The five books of the Hebrew Bible known--collectively as the Five Scrolls--are among the most universally revered books of the Old Testament and are considered "wells of living water" from which flow the intense spirituality of deep Jewish piety.
Here, published together for the first time in a trade edition and ordered according to their use in services during the year, are Canticle of Canticles, The Book of Ruth, Lamentations, Ecclesiastes, and The Book of Esther. Each book presents a message of hope and trust in God in spite of the cruelties of chance and the barbarity of enemies. With a preface by National Book Award-nominated poet Alicia Suskin Ostiker, The Five Scrolls shows us how love has power over death, how the light of Providence shines even in the dark, that to see clearly is to fear God, and that Existence is both miracle and sacrifice.
John F. Thornton
About John F. Thornton
Thomas More (1478-1535) rose from humble origins to achieve the highest political and judicial office of England, second only to the king. He was recognized throughout Europe as one of the great lawyers, Christian humanists, and classical scholars of his day. Despite refusing to endorse Henry VIII's plan to divorce Katherine, More became Lord Chancellor in 1529. He resigned in 1532 in disapproval of Henry's stance toward the church. He refused to attend the coronation of Anne Boleyn in June 1533, a matter which did not escape the King's notice. In April, 1534, More refused to swear to the Act of Succession, and the Oath of Supremacy, and was committed to the Tower of London on April 17. He was found guilty of treason and was beheaded on July 6, 1535. His final words on the scaffold were: "The King's good servant, but God's first." In 1935 Thomas More was canonized by the Roman Catholic Church. In 2000 Pope John Paul II declared him the patron saint of politicians.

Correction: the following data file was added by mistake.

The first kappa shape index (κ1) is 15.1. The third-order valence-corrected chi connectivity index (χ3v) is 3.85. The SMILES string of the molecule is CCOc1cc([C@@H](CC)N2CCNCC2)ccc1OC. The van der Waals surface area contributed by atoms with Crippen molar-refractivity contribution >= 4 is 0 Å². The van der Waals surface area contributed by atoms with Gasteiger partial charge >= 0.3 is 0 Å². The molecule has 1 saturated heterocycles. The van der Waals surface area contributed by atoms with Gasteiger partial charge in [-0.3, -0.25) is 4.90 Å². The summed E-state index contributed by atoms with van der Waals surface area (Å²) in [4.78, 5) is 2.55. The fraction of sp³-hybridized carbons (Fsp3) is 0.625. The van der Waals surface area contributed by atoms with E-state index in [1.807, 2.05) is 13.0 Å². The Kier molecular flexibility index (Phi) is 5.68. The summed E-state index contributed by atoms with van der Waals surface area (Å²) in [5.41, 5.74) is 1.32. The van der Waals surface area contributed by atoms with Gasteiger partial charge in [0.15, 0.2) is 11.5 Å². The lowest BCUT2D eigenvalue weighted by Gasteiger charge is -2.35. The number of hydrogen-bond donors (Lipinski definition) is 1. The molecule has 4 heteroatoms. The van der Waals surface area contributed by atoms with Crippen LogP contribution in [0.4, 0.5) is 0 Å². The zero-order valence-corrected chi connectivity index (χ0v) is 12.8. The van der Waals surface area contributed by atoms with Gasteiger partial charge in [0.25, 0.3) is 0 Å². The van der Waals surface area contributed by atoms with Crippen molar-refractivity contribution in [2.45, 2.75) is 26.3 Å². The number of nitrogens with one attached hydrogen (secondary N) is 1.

The Five Scrolls by with a Preface by Alicia Suskin Ostriker